Fill up a large empty space by adding this Faux Board and Batten Accent Wall with a picture ledge!
We have a super awkward, large empty wall that has been difficult to decorate since the day we moved in. The vaulted ceiling is centered on that side of the room making it even more difficult to solve.
I thought that if I created a faux board and batten accent wall with a picture ledge, I could easily add to the space and move wall decor without putting a ton of holes in my drywall. When we first moved into our house, my dad and I did a board and batten wall with banquette seating in my dining nook.
The reason this is a Faux Board and Batten Accent Wall is because I didn’t place plywood down over the wall itself. True decorating aficionados will tell you that you can’t add battens to a textured surface but I’m here to tell you it’s not only possible, it really elevates the space. This was an easy weekend project!
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Materials needed to build your Faux Board and Batten Accent Wall:
- 1x4in x 6ft – vertical battens (quantity will depend on your room measurements)
- 1x4in x 8ft – horizontal batten
- 1x3in x 8ft – picture ledge
- 1/2in x 3/4in x 8ft – molding under picture ledge
- Liquid nails
- Ryobi Miter Saw 10 in
- Ryobi One Cordless AirStrike 18 Gauge Brad Nailer
- 1.5 inch brad nails
- Gallon of paint with primer
- Painter’s tape
- Paintable caulk
- Wood putty
- 180 grit sand paper
Begin by measuring your wall. Our wall from the door to our deck to the casing to our hallway measured 161 inches. Because you can see the new accent wall from my dining nook where the original wall was done, I wanted to maintain the same height and width of the battens. That vertical height is 57 inches from the top of the baseboard to the top of the horizontal batten. The width of the space between each vertical batten is 13.75 inches. I added the width between battens (13.75in) to the width of 1 batten (3.75in) and divided that by total wall length which gave me 9 battens.
Remove the outlet and light switch covers. Tape over to protect from dust and paint.
My husband and I marked the height on the wall and then marked where each vertical batten would be placed. We started with placing the horizontal battens. Add liquid nails to the back of the horizontal batten, place on wall, level and then adhere the horizontal batten to the wall with the brad nailer.
Since I had such a large expanse, I abutted two pieces of wood to create one long horizontal batten. (You can sand and add wood filler later so no one will notice!)
Next we began adding the vertical battens. As anyone who has done home projects in the past is aware, the wall isn’t necessarily straight or level depending on how your house has settled over the years. I recommend measuring each vertical batten and then cutting. Once you get a rhythm down, this process goes quickly.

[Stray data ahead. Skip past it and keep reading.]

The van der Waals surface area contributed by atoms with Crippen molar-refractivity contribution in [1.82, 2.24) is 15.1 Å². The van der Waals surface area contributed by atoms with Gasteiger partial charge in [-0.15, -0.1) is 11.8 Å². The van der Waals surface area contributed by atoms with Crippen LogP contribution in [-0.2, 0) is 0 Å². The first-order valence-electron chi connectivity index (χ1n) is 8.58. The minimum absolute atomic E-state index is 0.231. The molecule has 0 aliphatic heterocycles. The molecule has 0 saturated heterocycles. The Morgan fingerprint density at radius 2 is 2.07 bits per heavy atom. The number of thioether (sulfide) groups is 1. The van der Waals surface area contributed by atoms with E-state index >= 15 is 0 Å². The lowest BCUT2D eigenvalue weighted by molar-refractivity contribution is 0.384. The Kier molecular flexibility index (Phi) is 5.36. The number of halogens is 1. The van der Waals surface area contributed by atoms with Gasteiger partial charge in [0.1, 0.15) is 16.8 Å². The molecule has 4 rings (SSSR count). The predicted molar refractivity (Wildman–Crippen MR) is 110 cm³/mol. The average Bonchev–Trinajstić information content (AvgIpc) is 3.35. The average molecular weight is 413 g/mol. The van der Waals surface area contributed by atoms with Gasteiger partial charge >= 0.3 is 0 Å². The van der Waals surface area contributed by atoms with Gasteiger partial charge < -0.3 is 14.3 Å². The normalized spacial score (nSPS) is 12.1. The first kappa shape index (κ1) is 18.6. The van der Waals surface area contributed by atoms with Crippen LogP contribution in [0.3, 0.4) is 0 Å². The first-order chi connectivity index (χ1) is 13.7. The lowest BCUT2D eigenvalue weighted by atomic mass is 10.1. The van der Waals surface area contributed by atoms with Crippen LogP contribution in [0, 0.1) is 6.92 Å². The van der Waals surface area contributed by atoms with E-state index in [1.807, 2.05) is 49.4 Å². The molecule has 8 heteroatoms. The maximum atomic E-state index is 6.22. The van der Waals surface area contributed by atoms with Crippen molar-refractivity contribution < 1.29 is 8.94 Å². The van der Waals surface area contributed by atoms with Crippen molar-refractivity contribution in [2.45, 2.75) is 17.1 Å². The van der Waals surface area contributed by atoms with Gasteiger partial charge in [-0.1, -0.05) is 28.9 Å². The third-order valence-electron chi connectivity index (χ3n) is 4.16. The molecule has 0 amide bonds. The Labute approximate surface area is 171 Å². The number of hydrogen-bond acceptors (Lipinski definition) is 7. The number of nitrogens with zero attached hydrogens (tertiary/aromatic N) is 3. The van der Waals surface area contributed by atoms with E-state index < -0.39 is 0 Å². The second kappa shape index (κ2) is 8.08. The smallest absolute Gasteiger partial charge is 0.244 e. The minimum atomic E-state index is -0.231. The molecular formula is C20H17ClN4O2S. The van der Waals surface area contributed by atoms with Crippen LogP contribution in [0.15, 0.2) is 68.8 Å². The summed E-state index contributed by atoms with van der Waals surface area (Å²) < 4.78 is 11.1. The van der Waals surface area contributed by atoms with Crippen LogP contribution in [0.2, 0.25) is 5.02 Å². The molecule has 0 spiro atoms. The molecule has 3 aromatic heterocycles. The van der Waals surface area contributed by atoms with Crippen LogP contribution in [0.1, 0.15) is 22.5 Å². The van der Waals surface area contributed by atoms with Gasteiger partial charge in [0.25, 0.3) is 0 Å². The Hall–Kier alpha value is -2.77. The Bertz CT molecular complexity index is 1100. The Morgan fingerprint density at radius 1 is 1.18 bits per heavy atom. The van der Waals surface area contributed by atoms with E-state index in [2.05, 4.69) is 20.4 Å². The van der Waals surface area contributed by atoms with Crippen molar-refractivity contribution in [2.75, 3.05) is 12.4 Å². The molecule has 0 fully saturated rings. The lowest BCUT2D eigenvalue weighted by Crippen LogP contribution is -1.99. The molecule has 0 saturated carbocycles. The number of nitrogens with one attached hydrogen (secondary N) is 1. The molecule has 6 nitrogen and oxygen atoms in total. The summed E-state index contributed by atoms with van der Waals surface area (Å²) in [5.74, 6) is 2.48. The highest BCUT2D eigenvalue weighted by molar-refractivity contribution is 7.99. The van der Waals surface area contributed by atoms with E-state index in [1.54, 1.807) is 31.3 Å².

I didn’t remove the floorboards because I wanted to keep the same ones throughout my house. So we cut a 45 degree angle at the base of each batten where it met the top of the baseboard using my Ryobi miter saw. Follow the same process for adhering the batten to the wall as you did with the horizontal batten.
Continue this process until all of your battens are measured, cut and adhered to the wall.
Wood putty is my favorite part! Apply wood putty to any knots in the wood or nail holes. I also paid close attention to the seam on the horizontal batten where the two pieces of wood joined together. Once painted, you will not be able to tell this wasn’t one long piece of wood! Allow the wood putty to dry and sand smooth. Wipe off any excess sand dust with a clean rag.
Next, begin caulking between the battens and the wall. This allows for a smooth finish once painted.
Now you will want to measure and cut the two pieces of 1x3inch wood to use as a picture ledge. We nailed the ledge from the top into the edge of the horizontal batten. Then you will add the square molding under the picture ledge for extra support. Measure and cut the square molding and nail into the horizontal batten.
Repeat the caulking and wood putty process on these added pieces.
Finally you will paint out the battens and wall to match your trim (or whatever color you chose). Using the paint with primer, we painted three coats total. Follow directions on the paint regarding dry times.
I am head over heels with how this turned out. My husband was impressed by how much it added to the living room even without being decorated yet!
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